Last week we had an issue in the basement. The water is gone, but we decided to get this issue fixed ASAP. Now that the bathroom is done, we can focus on the second bedroom. The issue with working on this bedroom is that it is filled with stuff. The logical place to put this stuff is in the basement, so this means making sure the basement is safe for storage. This is where B-Dry comes in.

They came and gave us a quote on Saturday, and while the costs were lower than what we were expecting, some things they were offering just didn't make sense. I wanted a Honda of a foundation job. Something not too expensive and reliable. Their original offer was for a Cadillac. For instance, they originally said they'd have to replace my 3 month old sump pump in order to guarantee their work. They kept calling back with better and better offers, and finally we settled on a price about 40% lower than their original quote. They'll be here next Wednesday. I'll be glad to have this issue over with, and to be honest I'll sleep better because of it.

After this is done all we have to worry about is finishing the second bedroom, laying the teak floors through the whole house, eventually finishing the basement, replacing the HVAC system, insulating the attic, and 10,000 other miscellaneous things. Good thing my parents are coming over Christmas to help out. If only they knew what they're getting themselves into. :-)

Gratuitous Wally shot!


We are quite proud of our furbaby. He's in advanced obedience class, where we get to gush at how incredibly smart and well behaved he is. He'd be even better if he didn't eat remote controls, but I guess he can't be perfect.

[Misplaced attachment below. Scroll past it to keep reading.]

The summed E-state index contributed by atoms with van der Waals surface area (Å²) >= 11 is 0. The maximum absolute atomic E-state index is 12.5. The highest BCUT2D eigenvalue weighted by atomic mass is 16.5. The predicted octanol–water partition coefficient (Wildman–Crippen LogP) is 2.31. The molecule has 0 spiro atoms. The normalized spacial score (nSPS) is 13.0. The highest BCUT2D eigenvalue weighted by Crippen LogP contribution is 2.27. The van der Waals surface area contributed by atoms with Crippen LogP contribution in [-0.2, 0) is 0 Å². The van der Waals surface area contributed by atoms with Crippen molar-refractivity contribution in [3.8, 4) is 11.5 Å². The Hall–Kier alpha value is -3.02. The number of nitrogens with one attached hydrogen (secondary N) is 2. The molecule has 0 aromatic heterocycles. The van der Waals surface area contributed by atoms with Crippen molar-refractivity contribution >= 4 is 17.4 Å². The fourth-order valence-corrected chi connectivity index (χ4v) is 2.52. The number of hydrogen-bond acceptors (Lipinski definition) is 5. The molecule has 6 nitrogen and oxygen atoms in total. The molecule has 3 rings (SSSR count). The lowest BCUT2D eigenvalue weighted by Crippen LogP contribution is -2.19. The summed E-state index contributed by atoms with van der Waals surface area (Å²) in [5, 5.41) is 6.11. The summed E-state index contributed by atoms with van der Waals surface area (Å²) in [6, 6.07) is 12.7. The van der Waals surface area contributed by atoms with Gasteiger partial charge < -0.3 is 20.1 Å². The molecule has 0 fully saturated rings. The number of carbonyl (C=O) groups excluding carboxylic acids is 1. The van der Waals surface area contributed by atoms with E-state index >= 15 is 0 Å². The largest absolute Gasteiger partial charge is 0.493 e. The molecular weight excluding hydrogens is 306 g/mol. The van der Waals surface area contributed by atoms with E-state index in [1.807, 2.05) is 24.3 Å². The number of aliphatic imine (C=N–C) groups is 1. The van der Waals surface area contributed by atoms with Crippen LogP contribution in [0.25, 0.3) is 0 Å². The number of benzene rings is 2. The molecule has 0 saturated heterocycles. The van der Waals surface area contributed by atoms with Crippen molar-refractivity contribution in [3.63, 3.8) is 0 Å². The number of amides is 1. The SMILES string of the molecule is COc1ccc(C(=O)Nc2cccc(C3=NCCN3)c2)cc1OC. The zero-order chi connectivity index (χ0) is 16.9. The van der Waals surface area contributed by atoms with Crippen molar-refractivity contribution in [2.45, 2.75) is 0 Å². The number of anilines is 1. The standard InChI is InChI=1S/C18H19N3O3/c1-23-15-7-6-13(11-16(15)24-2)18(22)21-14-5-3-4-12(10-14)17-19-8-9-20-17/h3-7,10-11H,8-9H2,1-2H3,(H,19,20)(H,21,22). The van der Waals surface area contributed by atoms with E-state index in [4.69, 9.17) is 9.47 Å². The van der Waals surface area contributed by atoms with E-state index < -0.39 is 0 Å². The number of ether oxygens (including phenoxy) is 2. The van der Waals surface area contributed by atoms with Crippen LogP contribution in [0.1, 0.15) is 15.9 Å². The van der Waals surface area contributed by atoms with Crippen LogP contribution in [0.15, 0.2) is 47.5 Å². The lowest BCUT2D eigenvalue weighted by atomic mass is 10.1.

Monday, November 17, 2008

Upstairs Bathroom Lessons Learned

After each major project I want to write a Lessons Learned post about the mistakes (and a few successes) made along the way, and how we dealt with them. You can take a look at my past half-assed attempts by clicking on the posts tagged lessons leared.

  • Make sure you have enough tile, especially trim pieces - We purchased the wall tile back in February. There was 2-3 times as much tile as we needed, and there is a ton of cove molding and base molding. But there wasn't enough bullnose molding. We found this out while the contractor was tiling. I called Daltile asking where I could find some bullnose and they told me the tile in the exact color I was looking for, Ice Grey #1276, was discontinued. Not good. Instead of finding near matching tiles, we decided to just not use bullnose in a few areas, like in the niches and on one small edge above the linen closet door.

    Also, deciding to tile the front of the tub and the niches with slate meant we were two floor tiles short. Luckly Home Depot was able to get the tile for us quickly. Moral of the story, make sure you have enough trim and buy plenty of extra tile (or plan better) and be wary of buying a specialty color/type of tile, as purchasing additional tile may be tricky. In the end, all is well as we spent about $600 on all the tile in the room, which is pretty cheap considering how it all came out.

  • Make sure you account for all door swings when laying out new closets/walls - The decision to add a linen closet was a late addition. We talked it over with the contractor, and I made it clear that we didn't need a large closet, just something that would take an 18" pre-hung door and would fit in the space without being obtrusive. I had thought he had taken into account the fact that the door swinging into the room would be able to swing a full 90 degrees and fit in the blank space to the right of the linen closet. He didn't take this into account, so the door is 2-1/4" too long and hits the linen closet when opening, creating a small dead space in the room. Eventually I'd like to switch this to a 26" door, but with tile laid and the door already in it was a bit late to ask for this change.

  • Make sure you get the matching diverter for your shower - I thought maybe we could use the old diverter for the tub. Wrong!